Saturday, December 15, 2007

Prevention of unnecessary weight gain at the worksite

Yesterday Lydia Kwak defended her PhD thesis at a public meeting at Maastricht University. Her thesis describes the development, implementation and evaluation of an intervention program aiming to contribute to prevention of unnecessary weight gain among employees. Her PhD research was part of the NHS-NRG project, a comprehensive project funded by the Netherlands Heart Foundation on obesity prevention. This project consisted of two studies exploring behavioural, cognitive and environmental determinants of weight gain and energy-balance related behaviours, and three intervention studies; one aimed at adolescents (the Do-IT intervention), one for elderly people (the WAAG-study), and the one Lydia used for her PhD thesis which was called the In-Balance study.
Lydia Kwak used the Intervention Mapping protocol to develop the intervention that consisted of health education, self monitoring and environmental change components. The evaluation study used a controlled design and the results indicated that employees in intervention worksites had a lower fat mass at follow-up than employees of control worksites where the intervention program was not implemented. Her studies also showed the difficulties to convince worksites to participate in such an important study and to convince employees to participate in weight gain prevention activities. Prevention of weight gain should be key in attempts to curb the obesity epidemic, since treatment of obesity is hardly ever successful on the loner run.
Lydia Kwak’s thesis studies have been published in different international scientific journals. See for example:

Sunday, December 9, 2007

How can we evaluate national health promotion campaigns?

In the Netherlands as in many other countries, we invest in promotion of healthful and safe behaviours to contribute to prevention of chronic disease, accidents, et cetera. One of the ways to contribute to promotion of healthy lifestyles are so-called national campaigns, that often make use of mass media to communicate health promotion messages to the population at large.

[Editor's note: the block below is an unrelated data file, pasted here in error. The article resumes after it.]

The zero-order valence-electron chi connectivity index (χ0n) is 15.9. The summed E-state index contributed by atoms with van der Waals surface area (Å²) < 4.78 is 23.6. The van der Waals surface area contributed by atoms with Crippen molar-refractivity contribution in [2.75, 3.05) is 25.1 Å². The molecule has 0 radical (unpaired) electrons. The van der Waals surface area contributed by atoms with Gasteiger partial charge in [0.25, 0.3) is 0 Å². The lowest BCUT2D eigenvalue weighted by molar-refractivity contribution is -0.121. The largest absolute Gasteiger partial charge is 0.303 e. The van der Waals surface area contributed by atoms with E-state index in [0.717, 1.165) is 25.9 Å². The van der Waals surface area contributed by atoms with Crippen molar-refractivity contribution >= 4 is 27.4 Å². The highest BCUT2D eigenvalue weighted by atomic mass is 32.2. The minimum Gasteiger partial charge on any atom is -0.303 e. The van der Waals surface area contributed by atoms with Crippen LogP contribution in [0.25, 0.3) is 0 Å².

Such campaigns should be evaluated to study if these campaigns indeed contribute to more healthful lifestyles among the population, i.e. we should study if money and other resources allocated to such campaigns are well spend.

A valid evaluation of national campaigns is not easy. The strongest research design to evaluate the effects of interventions is the so-called randomized controlled trial (RCT). RCTs are considered the most reliable form of scientific evidence in healthcare because they eliminate spurious causality and bias. RCTs are mainly used in clinical studies, but are also employed in other sectors such as judicial, educational, and social research. As their name suggests, RCTs involve the random allocation of different interventions (or treatments) to subjects or respondents/participants. This ensures that confounding factors are evenly distributed between treatment groups.

However, in evaluation of national campaigns randomization is not possible and a control group is not available because the population at large is exposed to the intervention.